Our biggest surprise on Mother’s Day came when we heard water running after our morning shower. Following the sound of running water led us out the garage, where water was coming out from the bottom of our water heater, and starting to flood the garage. Following the instructions on the tank, we turned off the valve on top, which is supposed to shut off further inflow, turned off the gas, and then attached a hose to the spigot at the bottom of the tank, took the hose out to the street, and open the valve to allow the water from the tank to drain out. After watching the water continue to drain for some time, it became apparent that the shut off valve on top was not performing its function. Further attempts to tighten it resulted in no improvement, and water kept flowing out to the street. At least, it was no longer coming into the house.

My wife, who’s very organized, pulled the paper work on the old water heater, and found we had bought it at Home Depot 20 years ago, and it cost us $600 installed by them. We have a friend who works at Home Depot, so we called him, and he gave us the name of the man we should speak to in the plumbing department when we got there. Turned out he was off that day, but another of his associate showed us the three models they currently carried. Our first sticker shock was finding that these appliances now cost in the mid-range $860. When your house in danger of flooding, you don’t spend a lot of time comparison shopping, so we indicated that we wanted to make the purchase as long as the installation could be done either the same day or the next day. The lady helping us assured us that this could be accomplished, and took down our address and phone number. When we wanted to pay, she told us that someone would be out to look at the problem, assess the situation, and give us the price at the time. This should have been our first warning, as previously everything was laid out on paper in the store, and we paid on the spot.

When we arrived home, there was already a message on our phone that the plumbers contracted with Home Depot had called. We called back immediately ARS Rescue Rooter, and were assured that one of their people would be out to the house in an hour. This promise was kept. Soon, a young man arrived, looked at our existing appliance, and told us that we would also have to buy new earthquake straps, new gas connector, and a new valve in order to meet current city construction codes. He quoted us a total of $2,460 for the tank and its installation. This seemed very high to me, given that the appliance itself was only $860 in the store. While his quote detailed what parts would be installed, it provided no breakdown in the costs or the cost of labor. Again, I had water running out to the street we couldn’t turn off, we needed hot water in the house, so I wasn’t in a position to try to get other quotes, especially as he promised the installation would take place the following morning. Upon agreeing to the company’s price, he called a number of an outside agency, where I had to verify to the person that I was the home owner, and I had been provided the three different product options for the installation. This in fact was done, but the prices only differed by a hundred dollars, similar to the appliance prices in the store. The woman asked me if I had any friends around at the time of our conversation, which seemed like a strange question, but I answered “no.”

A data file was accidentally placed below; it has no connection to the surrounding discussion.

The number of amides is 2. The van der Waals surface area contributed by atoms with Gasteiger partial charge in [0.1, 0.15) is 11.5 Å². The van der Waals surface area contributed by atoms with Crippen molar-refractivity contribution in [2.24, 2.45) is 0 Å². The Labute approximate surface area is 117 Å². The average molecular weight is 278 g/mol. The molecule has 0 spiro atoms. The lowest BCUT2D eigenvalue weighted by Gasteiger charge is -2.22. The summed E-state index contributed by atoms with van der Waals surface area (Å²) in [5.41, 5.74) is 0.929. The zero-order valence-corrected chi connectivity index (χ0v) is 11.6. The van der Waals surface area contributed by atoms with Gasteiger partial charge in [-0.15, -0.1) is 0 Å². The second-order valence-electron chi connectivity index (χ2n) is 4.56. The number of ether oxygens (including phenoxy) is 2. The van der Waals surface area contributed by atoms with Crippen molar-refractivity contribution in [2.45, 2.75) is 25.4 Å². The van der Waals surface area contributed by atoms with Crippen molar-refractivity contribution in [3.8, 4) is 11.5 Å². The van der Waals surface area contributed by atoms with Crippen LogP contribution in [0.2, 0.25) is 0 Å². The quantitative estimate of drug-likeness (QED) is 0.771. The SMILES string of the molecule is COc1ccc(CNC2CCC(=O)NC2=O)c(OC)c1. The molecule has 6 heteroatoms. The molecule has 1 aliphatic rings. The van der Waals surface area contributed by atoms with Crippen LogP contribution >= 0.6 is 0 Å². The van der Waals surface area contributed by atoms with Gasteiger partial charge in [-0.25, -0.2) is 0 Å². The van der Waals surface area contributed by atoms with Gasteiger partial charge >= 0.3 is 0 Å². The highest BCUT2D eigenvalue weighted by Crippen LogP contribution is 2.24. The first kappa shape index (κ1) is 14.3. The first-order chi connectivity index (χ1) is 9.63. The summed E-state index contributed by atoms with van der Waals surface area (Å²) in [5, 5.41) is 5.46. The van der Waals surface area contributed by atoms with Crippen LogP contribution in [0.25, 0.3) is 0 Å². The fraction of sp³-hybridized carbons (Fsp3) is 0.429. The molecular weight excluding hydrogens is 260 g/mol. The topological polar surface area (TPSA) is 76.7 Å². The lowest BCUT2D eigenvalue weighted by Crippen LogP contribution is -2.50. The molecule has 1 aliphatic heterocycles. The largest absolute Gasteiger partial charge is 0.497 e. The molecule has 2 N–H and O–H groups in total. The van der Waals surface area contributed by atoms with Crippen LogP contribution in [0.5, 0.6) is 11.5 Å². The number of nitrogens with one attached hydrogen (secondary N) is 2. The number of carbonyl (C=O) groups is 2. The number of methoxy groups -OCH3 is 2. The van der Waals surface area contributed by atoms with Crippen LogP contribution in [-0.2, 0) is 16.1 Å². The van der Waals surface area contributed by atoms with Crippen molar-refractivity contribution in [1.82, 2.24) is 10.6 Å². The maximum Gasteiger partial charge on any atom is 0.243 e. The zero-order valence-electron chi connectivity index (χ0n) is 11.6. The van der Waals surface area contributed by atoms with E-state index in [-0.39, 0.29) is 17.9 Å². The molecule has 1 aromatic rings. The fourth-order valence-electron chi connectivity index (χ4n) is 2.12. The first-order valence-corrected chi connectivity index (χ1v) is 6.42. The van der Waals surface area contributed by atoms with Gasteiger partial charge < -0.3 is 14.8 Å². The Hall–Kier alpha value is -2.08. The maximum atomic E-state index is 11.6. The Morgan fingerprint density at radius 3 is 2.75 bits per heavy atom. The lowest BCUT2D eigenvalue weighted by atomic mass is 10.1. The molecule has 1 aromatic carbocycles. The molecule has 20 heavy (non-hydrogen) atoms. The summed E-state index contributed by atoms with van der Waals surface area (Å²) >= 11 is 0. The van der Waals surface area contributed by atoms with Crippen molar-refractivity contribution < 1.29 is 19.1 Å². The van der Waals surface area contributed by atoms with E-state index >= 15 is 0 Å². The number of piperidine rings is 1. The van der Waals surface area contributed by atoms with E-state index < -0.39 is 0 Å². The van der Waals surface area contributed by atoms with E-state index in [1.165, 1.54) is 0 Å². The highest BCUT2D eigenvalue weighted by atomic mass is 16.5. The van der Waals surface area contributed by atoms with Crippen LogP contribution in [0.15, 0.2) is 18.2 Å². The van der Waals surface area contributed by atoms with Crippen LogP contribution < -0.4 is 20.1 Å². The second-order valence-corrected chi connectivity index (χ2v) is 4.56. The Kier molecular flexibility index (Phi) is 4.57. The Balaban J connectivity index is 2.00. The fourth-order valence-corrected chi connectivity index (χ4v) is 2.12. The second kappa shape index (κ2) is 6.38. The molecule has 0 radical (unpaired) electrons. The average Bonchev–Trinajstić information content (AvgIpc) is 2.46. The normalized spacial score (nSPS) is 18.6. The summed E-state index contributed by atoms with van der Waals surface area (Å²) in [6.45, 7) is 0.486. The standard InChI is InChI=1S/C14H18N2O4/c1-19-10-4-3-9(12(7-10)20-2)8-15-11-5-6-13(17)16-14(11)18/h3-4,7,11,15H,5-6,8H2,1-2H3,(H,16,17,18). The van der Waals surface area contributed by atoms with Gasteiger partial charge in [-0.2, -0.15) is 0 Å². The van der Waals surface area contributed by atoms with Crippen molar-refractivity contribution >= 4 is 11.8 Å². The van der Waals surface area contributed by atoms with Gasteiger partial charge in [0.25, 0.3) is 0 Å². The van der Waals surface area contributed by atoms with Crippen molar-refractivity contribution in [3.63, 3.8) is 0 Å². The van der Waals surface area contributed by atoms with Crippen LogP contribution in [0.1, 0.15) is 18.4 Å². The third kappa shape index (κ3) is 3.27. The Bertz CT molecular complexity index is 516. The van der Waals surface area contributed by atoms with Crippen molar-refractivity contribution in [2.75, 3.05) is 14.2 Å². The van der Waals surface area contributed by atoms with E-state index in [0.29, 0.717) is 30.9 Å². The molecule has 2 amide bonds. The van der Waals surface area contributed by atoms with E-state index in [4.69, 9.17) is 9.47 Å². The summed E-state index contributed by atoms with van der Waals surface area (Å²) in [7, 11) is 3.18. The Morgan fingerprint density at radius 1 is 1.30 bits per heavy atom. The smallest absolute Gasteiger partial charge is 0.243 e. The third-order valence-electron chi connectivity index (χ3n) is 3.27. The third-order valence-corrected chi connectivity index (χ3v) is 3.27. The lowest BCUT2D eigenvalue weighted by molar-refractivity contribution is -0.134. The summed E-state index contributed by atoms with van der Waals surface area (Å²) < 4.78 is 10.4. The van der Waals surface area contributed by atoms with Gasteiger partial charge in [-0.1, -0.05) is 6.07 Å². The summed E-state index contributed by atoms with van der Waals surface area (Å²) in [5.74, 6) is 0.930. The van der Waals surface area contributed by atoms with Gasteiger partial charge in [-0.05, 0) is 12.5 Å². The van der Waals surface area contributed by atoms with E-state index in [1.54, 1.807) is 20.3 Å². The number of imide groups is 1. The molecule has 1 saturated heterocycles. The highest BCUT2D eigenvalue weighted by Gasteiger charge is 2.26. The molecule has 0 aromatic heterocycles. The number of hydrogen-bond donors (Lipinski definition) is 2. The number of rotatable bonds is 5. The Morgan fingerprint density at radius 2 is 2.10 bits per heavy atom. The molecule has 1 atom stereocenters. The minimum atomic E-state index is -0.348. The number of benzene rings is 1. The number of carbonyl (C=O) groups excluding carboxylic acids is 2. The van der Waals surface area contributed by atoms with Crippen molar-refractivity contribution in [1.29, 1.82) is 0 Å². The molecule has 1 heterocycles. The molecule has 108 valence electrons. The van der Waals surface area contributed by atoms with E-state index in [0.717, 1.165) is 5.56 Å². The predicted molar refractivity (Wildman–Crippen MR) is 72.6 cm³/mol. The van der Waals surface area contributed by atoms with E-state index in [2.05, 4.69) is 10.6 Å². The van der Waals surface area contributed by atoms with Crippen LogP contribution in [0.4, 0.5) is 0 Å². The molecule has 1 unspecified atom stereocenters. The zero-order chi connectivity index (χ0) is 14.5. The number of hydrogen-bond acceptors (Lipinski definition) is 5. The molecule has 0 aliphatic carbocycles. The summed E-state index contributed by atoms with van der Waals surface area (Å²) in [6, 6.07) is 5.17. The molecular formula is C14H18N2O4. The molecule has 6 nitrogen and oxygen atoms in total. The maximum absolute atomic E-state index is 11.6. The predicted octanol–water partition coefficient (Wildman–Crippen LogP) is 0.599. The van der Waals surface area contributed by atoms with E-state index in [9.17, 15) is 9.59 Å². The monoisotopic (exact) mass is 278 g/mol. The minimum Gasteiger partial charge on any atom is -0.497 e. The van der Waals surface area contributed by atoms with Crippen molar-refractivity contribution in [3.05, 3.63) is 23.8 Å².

Two very nice people showed up the following morning, and performed the job as promised. In talking to them, I again indicated that I felt the cost of installation was very high. They told me that had I gone to Lowe’s, the price would have been the same, and if I hadn’t gone directly through Home Depot, with whom they had an exclusive contract, I would have been charged $3,000. I also had a leaky faucet in the kitchen, and asked how much they would charge to install a new one if I provided the product, since they were already on site. The answer was $270. Having done a similar install a year ago, I knew this was very high, and since it wasn’t an emergency, we decided to do it later.

Having the luxury of time, we were able to find the name of a licensed and bonded plumber through a friend who also had a new water heater installed by the same man. He came out the next day, installed a new fixture for $125, less than half the quote we had been given. He commented that the water was coming out brown. We explained that we just had a new water heater installed by Home Depot, and thought the price was rather high. He asked me what model, and if the price was over $1700? I replied, sadly, “yes.” He shook his head, and told us he does that same job for $1,300, and still makes a decent profit.

I agreed to the Home Depot’s contract company’s price, but it was an agreement under duress. Do I feel ripped off? Absolutely. Based on the requirement to have an outside agency confirm my agreement, I suspect lots of other customers have complained about this kind of price gouging. The promise of fast service response and good quality installation was provided. If the price for the work had been 20-25% higher than the going rate for the job, I would accept that as a reasonable premium. But a 100% surcharge? Really? Hopefully, my experience will help save you from a similar fate.

Posted in America, Appliances, Ethics, Lies, Organizations, Shopping, Thoughts & Musings | Tagged , | 2 Comments